The Single Biggest Mistake Companies Make in Video Brand Awareness Campaigns

For someone to become aware of your brand, they should primarily become aware of the product, right?
After all, that’s what you’re selling isn’t it? What’s the point of making people aware of your brand if they aren’t going to buy your stuff right away?
This mindset literally flushes millions of dollars down the drain on a weekly basis.
Unfortunately, this is the talk that permeates a lot of PR board rooms and Business Development meetings. And the end result is often a piece of content that was meant to make people aware of your brand, but instead, drove them away.

Because what everyone seems to be missing is that business, at its most basic level, is a transaction between two human beings. Both parties with wants, needs, fears, loves, and riding the rollercoaster of life.
When you speak the language of products, you’re not speaking to people, you’re speaking to their bank accounts. And, unfortunately for all of us, bank accounts can’t make buying decisions. The people that own them do.

So our job, in brand awareness, must be to win them over first.

Win hearts and minds first, and then move them down the funnel to become loyal customers. Trust me, the ROI is wild when you shift your focus in this way.

So what’s the biggest problem with most brand awareness campaigns? They focus on the product, not the person – the wallet, not the person that bought they jeans it lives in.

Forget About the Product, But Not the Customer

Often there’s a disconnect going on here on either the creative/mission side and the ad buying side. I wrote at length about mistakes made on the ad buying side here.

But today I want to tackle the creative/mission mistake that is often made, because if that isn’t right, it doesn’t even matter how the targeting works in any paid traffic scenario.

The first thing we do when we start working on a branded content campaign for any company we work with is flesh out their avatar in an intensive way, instead of being hyper-focused on what the company is selling. After all, what comes first, the product, or the problem? The problem comes first, that’s why the product was created in the first place. And the problem is felt/created by the human being/avatar. The product does not exist without this person, so we need to figure out exactly who they are first.

Here’s an example of the unique method we’ve developed for fleshing out customer avatars, this is the exact grid we fill out for every new branded content campaign we work on:

This is an exercise that usually only direct response marketers bother with. But when you ignore this information in a brand awareness campaign – who exactly are you bringing into your funnel?
Notice that almost none of this focuses on the product, it focuses on the person. And everything that comes out in the last section of this exercise (paint points/wants/needs) helps us figure out who these people are and what they’re interested in.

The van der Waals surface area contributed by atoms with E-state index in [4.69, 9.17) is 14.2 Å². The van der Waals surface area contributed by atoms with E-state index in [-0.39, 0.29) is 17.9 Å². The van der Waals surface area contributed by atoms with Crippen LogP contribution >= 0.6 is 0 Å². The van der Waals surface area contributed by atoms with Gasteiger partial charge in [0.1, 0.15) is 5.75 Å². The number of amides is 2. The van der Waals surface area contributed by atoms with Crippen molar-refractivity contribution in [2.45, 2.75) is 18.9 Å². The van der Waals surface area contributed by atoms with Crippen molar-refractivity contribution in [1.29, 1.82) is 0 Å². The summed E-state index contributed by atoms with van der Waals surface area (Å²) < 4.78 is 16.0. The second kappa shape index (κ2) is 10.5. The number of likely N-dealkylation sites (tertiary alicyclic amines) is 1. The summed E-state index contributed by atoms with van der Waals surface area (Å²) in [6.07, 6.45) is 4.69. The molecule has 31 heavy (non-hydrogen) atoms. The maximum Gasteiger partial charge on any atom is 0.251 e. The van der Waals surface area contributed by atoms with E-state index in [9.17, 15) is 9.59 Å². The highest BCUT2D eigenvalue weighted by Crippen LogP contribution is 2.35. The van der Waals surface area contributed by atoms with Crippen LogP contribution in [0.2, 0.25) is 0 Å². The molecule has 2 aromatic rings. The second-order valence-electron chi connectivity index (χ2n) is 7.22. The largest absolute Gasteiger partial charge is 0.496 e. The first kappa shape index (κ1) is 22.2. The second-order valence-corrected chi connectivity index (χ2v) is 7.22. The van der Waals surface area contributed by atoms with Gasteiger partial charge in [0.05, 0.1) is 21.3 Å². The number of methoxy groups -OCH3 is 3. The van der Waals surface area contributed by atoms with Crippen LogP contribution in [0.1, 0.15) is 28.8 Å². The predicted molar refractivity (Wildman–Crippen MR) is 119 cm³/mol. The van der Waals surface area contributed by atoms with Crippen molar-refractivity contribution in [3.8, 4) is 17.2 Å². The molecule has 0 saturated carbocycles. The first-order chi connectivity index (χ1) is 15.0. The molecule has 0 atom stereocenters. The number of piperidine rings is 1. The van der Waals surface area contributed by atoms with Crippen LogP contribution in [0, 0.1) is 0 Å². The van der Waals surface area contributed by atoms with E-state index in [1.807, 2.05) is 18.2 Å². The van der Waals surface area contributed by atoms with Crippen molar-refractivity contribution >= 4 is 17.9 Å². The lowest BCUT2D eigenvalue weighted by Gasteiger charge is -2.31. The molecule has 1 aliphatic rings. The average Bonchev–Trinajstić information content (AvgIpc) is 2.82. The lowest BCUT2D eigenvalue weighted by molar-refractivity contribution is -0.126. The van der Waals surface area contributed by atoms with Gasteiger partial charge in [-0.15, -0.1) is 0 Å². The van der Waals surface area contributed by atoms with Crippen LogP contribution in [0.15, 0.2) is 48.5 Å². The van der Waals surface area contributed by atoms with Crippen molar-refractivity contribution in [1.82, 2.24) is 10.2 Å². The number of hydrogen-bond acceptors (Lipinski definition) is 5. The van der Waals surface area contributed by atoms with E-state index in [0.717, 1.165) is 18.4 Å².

And here’s the secret – it has very little to do with your product!
Think of the product like the summit of a mountain that you’ve spent all day climbing. What are you going to be most impacted by and resonate with – the day-long, challenging, character-building climb? Or the 20 minutes you spent at the top of the mountain when you were done.

The climb of course! The journey is more important, just like the customer’s life journey that led them to the problem you are solving with your product.

That is what you want to speak to, empathize with, and create your content around.

What does this actually look like?

I executive produced a campaign with Toyota about a year ago in conjunction with the Paralympics. It was a 7-episode social video series we shot in Switzerland in the lead-up to Pyeongchang.
I can say with utmost confidence, we weren’t talking about cars in this series, we were talking about stories, about people.
Toyota was in the midst of creating a global campaign both with the Olympics and Paralympics called “Start Your Impossible,” as they were targeting a segment of the car-buying market that was adventurous, forward-thinking, and cared about people and the world.
Through a series of profile and explainer videos on the human stories of athletes, we were able to get their target audience (and the top of their marketing funnel) thinking about Toyota as a trailblazing brand that cares, rather than a company that sells cars.

The human, not the product. Here’s an example of one of those videos:


It’s hard to think of a better example than what Dove did in 2013 with their Real Beauty campaign.
As I often say when I teach this campaign in my advertising and PR college classes after we watch the video – THIS COMPANY SELLS SOAP!
If you haven’t seen it – the video features a number of women who agree to sit for two sketches. One made from the way the women describe themselves, and the other made from a stranger’s observations of the women.
As we moved to the climactic scene – where the women saw the two sketches side by side – the emotional impact was enormous. As you can imagine, the sketches portraying the way they thought of themselves were much less attractive than the sketches drawn from an outsider’s descriptions.

Here’s the video:

The message? We tend to have a much more negative view of ourselves than the rest of the world does (I’m getting emotional just thinking about it right now!).
Notice the staggering lack of soap in this piece of content (which, by the way, got 68.5 million views on YouTube).
The lesson here from a PR/Marketing perspective is clear – focus on the human element, and you win. It’s not about you, it’s about them.

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Matt Johnston and Allie Bloyd